It’s Monday 11th June 2007 and keep that camera out!

It’s Monday 11th June 2007 and keep that camera out!

I have been at home for a few days, catching up with some rest and reading and so was a bit out of the loop.  I awoke this morning at 05:30 ready to go, and so Robin and I leapt out of bed with enthusiasm to have breakfast with the guests.  We were early, and while waiting I asked the guides what had been going on with the game viewing this week. 

(sorry no photos for this story so here are lovely elly shots)

Joseph told me of the “glossy ibis” that had been seen from the Luangwa Safari House, and the Pels fishing owl chick – with partial adult plumage. Not bad.  Then he told the most extraordinary story of the lions, the crocs and the hippos. A pride of ten lions wanted to cross the Luangwa, onto our side.  Four females and one cub swam over and soon started calling for the others to follow (two more cubs and three males – nice pride!).  As they started to cross, a smallish croc started to follow them with clear intent (slightly ambitious I would think).  But surprisingly a hippo came over and chased the croc away.   The lions kept going but as they reached the middle of the river, a huge croc quickly swam up and tried to grab a cub.  He missed.  Three hippos leapt into action and “hopped” quickly through the water and chased the croc – pushing it with their heads and with lots of splashing.  Then the hippos chased the lions, who by now were close to the home run and bolted up the bank.  This whole episode was over thirty minutes.  Extraordinary!


Sally and her son Simon Green from Australia then arrived for tea.  Sally is 82 today – good on her celebrating such a grand age in the bush!  So I naturally asked them how their safari was going.  Well… Tena Tena they had loved the stork colony and had wonderful leopard viewing.  On one drive they had seen four!!  Starting with a mother and a daughter that the Tena Team think is being gently ousted out of the territory.  The mother was stalking puku but the daughter arrived and messed it up.  Frank the spotter later picked up eyes “miles away” that tuned out to be a leopard crouching.  After spending some time watching it walk away, marking it’s territory it was time to return to camp. Simon put his camera away as they neared the camp.  Suddenly there was a leopard right beside the car but briefly.  Now was the chance to get the shot but no camera to hand.  How frustrating!


At this point there was an interruption – the honeymooners Andrew and Laura Manton arrived for coffee.  So I asked them how things had gone. 
“Have you not heard about last night????”
“ No” said Simon, “I was just getting onto that”. 

With great excitement the four sat around the camp fire telling about their afternoon and evening drive with Obi.   It had started off well with wild dog – only three who were “hanging out”.  Later, after dark, the rest of the pack had run across the road in front of them, hunting.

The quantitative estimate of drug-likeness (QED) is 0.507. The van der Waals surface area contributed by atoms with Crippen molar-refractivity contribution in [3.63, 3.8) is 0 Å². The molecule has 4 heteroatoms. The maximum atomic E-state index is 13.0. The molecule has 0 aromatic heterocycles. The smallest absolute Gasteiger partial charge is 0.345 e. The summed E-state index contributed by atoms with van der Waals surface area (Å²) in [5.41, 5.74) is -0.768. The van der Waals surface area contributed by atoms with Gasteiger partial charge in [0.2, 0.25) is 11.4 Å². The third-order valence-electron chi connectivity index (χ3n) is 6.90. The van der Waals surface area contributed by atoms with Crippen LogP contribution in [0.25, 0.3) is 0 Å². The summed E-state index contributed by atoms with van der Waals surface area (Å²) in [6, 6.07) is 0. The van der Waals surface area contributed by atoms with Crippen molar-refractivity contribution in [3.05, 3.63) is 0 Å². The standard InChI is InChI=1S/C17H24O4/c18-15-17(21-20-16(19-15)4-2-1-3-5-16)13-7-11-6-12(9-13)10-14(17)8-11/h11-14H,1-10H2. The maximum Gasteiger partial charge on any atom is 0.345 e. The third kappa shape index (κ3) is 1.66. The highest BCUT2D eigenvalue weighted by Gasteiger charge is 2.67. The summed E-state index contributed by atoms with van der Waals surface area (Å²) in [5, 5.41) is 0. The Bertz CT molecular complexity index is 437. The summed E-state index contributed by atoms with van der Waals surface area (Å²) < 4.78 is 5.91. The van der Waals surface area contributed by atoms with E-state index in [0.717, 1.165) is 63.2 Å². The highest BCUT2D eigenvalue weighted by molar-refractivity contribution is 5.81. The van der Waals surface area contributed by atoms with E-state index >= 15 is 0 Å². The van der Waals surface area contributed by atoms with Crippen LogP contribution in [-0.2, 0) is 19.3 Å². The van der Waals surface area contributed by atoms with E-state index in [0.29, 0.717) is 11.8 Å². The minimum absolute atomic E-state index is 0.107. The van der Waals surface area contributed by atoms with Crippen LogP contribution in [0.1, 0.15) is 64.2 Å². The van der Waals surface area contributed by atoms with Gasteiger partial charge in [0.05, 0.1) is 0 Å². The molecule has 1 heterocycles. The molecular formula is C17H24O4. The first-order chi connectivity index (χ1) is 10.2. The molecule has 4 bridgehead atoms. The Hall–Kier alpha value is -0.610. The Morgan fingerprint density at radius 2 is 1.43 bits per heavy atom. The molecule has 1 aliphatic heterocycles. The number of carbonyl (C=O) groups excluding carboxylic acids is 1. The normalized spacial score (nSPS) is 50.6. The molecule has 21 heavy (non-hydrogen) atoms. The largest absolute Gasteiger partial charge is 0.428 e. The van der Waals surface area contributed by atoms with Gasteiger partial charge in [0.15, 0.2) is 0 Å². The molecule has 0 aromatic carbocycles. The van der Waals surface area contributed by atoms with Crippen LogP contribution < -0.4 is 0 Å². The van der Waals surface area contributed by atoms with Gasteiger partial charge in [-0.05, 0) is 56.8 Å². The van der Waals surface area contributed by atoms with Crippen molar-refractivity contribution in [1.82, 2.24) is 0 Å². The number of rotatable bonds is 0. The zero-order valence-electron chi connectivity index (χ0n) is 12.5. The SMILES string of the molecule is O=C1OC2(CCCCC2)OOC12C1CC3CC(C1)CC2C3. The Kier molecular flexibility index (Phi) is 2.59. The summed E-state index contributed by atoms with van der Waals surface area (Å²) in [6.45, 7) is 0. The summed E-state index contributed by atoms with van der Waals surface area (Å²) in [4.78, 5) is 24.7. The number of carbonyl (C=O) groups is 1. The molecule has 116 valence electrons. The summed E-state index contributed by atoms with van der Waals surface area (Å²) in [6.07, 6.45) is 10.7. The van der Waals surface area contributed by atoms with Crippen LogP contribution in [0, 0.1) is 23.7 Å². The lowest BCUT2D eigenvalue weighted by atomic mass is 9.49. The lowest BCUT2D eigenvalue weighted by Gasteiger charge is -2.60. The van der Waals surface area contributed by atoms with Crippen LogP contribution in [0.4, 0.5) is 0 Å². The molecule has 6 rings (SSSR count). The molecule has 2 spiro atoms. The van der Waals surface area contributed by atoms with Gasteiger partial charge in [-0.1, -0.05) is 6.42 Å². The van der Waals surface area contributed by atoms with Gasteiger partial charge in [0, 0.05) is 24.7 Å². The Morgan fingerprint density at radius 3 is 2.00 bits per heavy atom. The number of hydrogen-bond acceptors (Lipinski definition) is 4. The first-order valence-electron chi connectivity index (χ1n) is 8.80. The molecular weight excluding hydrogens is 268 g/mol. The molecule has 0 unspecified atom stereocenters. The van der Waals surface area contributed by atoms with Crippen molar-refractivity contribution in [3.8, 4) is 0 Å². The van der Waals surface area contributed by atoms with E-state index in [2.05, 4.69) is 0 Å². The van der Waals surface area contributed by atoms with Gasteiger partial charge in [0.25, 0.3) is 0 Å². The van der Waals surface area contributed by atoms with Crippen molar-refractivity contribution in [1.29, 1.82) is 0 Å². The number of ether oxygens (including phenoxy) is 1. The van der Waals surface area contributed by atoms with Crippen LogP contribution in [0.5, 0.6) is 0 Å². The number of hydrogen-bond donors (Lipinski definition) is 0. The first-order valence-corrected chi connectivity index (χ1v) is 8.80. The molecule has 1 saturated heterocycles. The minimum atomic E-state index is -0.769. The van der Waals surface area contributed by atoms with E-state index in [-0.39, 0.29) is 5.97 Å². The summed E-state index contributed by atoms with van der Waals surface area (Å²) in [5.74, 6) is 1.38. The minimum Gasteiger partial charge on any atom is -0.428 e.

This was quickly followed by a leopard who had just finished drinking and they stayed with it for some time. They were still only just across from camp and had not gone far at all.  Time to go home….. after crossing the pontoon a scrub hare was photographed.   Things were definitely quieting down.  Andrew was tempted to put away the camera but Simon told him to keep it out, “You never know”. 

Three minutes from camp they spotted the pride of lion that had crossed over onto our side a few days before.  They drove toward the lions and suddenly realized they were in the middle of a hunt and three impala were surrounded.  Lights off and time to sit it out.  Within seconds the sound of snarling and growling was heard and the lights were on.  The lions had killed right in front of them – and close!!  A circle of bottoms in the air was all that was seen.  Suddenly there was an explosion of lions, noise and flying meat as three males ripped the carcass apart and took off with their meal.  Laura was concerned that some flying meat would land in the car followed closely by a lion!


They all agreed the real “National Geographic moment” was as one female, clinging onto the torn carcass, was dragged upside down up a slope before she had to let go. Of course the cameras were out and snapping away but at that exact moment – well Simon was changing his lens!  And Andrew?  Missed it! 

So with that exciting start to the week, I will leave you.  Have a great week.


PS – thanks to Andrew and Laura for their photos (I had to download the entire honeymoon trip to get them – interesting!) – and they say hi and thanks for the great recommendation to parents Brian and Lisa.  They are loving it all.

PPS remember – rather like natural history films, these are the highlights and not daily occurrences.  Please don’t come thinking this is all delivered.

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